17. The method of claim 16 wherein there are a plurality of transmission electric motors whose speed is controlled when in fixed speed relationship mode to provide a plurality of virtual gear relationships with one of the virtual gear relationships located between one pair of the plurality of mechanical gear ratios and another one of the virtual gear relationships located between another pair of the plurality of mechanical gear ratios.
Description
FIELD OF THE INVENTION

The present invention relates generally to vehicle transmissions, and more particularly to hybrid transmissions.

BACKGROUND OF THE INVENTION

A conventional automotive vehicle includes a drivetrain to generate mechanical power and impart the power against a road surface to propel the vehicle. A “hybrid” powertrain commonly includes a transmission coupled to at least two different prime movers such as a mechanical engine and an electrical motor. A series hybrid powertrain generally includes an engine driving a generator, which is coupled to a battery and an electric motor that propels the vehicle. A parallel hybrid, powertrain commonly includes an engine and a motor both mechanically coupled to a drivetrain, which includes a discrete gear shifting, transmission with fixed gear ratios. A mixed hybrid powertrain typically includes the elements of the series and parallel hybrid powertrains in any of several configurations. Mixed hybrid powertrains now include continuously variable transmissions having planetary gears and integrated electric motors selectively coupled to the planetary gearsets, which are also selectively coupled to an engine.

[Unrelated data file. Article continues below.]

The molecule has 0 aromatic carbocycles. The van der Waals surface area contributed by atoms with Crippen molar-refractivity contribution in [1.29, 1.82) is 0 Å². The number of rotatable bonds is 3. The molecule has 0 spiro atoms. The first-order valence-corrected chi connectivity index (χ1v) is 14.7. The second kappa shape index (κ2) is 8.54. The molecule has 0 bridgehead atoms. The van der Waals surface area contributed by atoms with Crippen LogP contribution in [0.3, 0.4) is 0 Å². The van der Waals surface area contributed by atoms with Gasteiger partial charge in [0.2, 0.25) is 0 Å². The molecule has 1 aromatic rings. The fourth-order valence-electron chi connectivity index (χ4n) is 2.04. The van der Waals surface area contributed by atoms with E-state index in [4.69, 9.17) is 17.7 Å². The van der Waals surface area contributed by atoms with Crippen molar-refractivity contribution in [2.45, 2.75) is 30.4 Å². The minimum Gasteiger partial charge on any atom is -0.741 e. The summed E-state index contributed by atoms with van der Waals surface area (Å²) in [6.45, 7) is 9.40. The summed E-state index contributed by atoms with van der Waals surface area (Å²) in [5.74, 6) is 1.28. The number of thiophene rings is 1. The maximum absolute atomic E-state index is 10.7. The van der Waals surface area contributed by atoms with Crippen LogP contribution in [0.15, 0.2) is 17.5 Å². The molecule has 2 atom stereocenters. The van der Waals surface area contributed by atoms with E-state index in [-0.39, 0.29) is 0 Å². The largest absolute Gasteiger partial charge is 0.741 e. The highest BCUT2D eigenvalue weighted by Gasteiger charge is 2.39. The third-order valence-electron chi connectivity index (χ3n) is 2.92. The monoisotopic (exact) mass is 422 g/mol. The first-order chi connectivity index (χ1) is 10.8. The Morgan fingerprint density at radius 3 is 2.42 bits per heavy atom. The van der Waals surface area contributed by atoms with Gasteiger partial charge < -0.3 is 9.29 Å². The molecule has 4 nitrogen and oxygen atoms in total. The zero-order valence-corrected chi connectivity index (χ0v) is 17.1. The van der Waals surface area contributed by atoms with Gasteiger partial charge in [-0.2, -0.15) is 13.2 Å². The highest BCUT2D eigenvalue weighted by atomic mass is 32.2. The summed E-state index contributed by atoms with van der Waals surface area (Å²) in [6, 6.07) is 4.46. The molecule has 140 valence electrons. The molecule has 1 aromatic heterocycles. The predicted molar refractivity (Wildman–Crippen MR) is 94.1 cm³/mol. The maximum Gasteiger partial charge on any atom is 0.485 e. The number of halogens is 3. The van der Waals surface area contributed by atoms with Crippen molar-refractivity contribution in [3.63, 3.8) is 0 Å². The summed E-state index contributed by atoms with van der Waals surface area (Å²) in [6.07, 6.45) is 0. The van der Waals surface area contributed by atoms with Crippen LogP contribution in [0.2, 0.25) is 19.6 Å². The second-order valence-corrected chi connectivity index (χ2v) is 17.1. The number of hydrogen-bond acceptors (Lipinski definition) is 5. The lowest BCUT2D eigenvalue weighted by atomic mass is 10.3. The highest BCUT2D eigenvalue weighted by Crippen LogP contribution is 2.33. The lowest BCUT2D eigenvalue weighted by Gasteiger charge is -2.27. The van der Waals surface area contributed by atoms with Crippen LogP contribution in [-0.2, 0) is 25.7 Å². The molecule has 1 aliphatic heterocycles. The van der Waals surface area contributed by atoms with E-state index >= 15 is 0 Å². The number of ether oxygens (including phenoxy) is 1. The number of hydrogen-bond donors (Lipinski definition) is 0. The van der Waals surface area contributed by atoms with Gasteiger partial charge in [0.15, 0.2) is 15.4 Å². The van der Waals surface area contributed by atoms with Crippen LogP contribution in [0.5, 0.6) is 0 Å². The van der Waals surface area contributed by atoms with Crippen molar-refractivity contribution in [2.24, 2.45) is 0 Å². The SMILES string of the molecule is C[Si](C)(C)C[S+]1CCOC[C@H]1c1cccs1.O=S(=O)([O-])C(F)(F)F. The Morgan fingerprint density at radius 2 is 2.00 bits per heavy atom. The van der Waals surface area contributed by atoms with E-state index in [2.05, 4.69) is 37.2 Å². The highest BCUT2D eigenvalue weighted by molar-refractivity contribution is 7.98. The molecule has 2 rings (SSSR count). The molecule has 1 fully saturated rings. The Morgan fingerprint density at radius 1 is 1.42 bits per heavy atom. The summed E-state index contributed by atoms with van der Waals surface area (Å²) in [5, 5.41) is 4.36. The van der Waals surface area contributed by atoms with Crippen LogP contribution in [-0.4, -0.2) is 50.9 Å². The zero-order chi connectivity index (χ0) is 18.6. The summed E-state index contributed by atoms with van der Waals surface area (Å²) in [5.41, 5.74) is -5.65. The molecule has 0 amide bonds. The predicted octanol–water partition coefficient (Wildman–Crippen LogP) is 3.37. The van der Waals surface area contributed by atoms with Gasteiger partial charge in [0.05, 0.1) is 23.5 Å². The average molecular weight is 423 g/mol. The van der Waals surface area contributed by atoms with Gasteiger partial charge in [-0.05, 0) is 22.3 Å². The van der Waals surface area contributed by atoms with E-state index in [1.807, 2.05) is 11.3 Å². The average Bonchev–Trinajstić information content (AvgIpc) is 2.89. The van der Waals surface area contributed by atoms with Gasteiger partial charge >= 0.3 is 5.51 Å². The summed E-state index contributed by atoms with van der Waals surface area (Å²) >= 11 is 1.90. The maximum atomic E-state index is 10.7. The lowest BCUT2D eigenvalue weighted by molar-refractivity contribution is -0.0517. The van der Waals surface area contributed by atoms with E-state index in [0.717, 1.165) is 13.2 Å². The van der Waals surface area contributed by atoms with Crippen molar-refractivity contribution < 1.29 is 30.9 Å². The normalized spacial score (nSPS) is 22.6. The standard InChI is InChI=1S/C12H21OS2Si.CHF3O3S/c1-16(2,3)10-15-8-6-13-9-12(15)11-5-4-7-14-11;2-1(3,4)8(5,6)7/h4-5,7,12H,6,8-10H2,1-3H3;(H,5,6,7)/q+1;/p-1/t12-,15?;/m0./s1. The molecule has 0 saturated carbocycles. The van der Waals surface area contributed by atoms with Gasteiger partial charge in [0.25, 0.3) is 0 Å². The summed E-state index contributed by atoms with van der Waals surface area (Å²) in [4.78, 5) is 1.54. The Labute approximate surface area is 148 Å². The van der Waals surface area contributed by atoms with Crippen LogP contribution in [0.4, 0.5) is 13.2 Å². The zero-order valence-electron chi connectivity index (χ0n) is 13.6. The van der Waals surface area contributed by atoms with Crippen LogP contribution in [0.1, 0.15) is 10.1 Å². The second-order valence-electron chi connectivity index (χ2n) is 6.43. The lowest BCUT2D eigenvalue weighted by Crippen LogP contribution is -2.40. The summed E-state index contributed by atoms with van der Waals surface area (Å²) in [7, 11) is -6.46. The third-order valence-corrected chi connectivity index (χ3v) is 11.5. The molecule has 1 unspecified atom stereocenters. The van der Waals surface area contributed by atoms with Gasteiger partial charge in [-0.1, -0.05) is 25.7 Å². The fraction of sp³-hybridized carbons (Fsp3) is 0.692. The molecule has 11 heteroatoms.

SUMMARY OF THE INVENTION

In one implementation of a presently preferred method of operating a hybrid transmission, the transmission is controlled according to a drive mode, which includes a continuously variable speed relationship, and according to a fixed speed relationship mode, which includes a plurality of fixed speed relationships including mechanical gear ratios and virtual gear relationships. According to a preferred aspect, a driver request is received to upshift or downshift from the continuously variable speed relationship mode to the fixed speed relationship mode, and the transmission is thereafter shifted into the fixed speed relationship mode.

BRIEF DESCRIPTION OF THE DRAWINGS

The following detailed description of preferred embodiments and best mode will be set forth with reference to the accompanying drawings, in which:

FIG. 1 is a schematic of one exemplary embodiment of a vehicle drivetrain system including an exemplary hybrid powertrain having an exemplary engine and an exemplary hybrid transmission;

FIG. 2 is a plot of engine speed versus transmission output speed for the hybrid powertrain of FIG. 1 and illustrates an exemplary continuously variable speed relationship path within an operating range of a continuously variable speed relationship;

FIG. 3 is a plot of engine speed versus transmission output speed for the hybrid powertrain of FIG. 1, including plots of fixed speed relationships including mechanical gear ratios and virtual gear relationships;

FIG. 4 is a plot of engine speed versus transmission output speed for the hybrid powertrain of FIG. 1, including plots of fixed speed relationships within a manual fixed speed relationship mode, and illustrating a change from a continuously variable speed relationship mode to the manual fixed speed relationship mode, and further illustrating shifts between the fixed speed relationships;

FIG. 5 is a plot of engine speed versus transmission output speed for the hybrid powertrain of FIG. 1, including plots of fixed speed relationships within an automatic fixed speed relationship mode, and illustrating a change from a continuously variable speed relationship mode to the automatic fixed speed relationship mode; and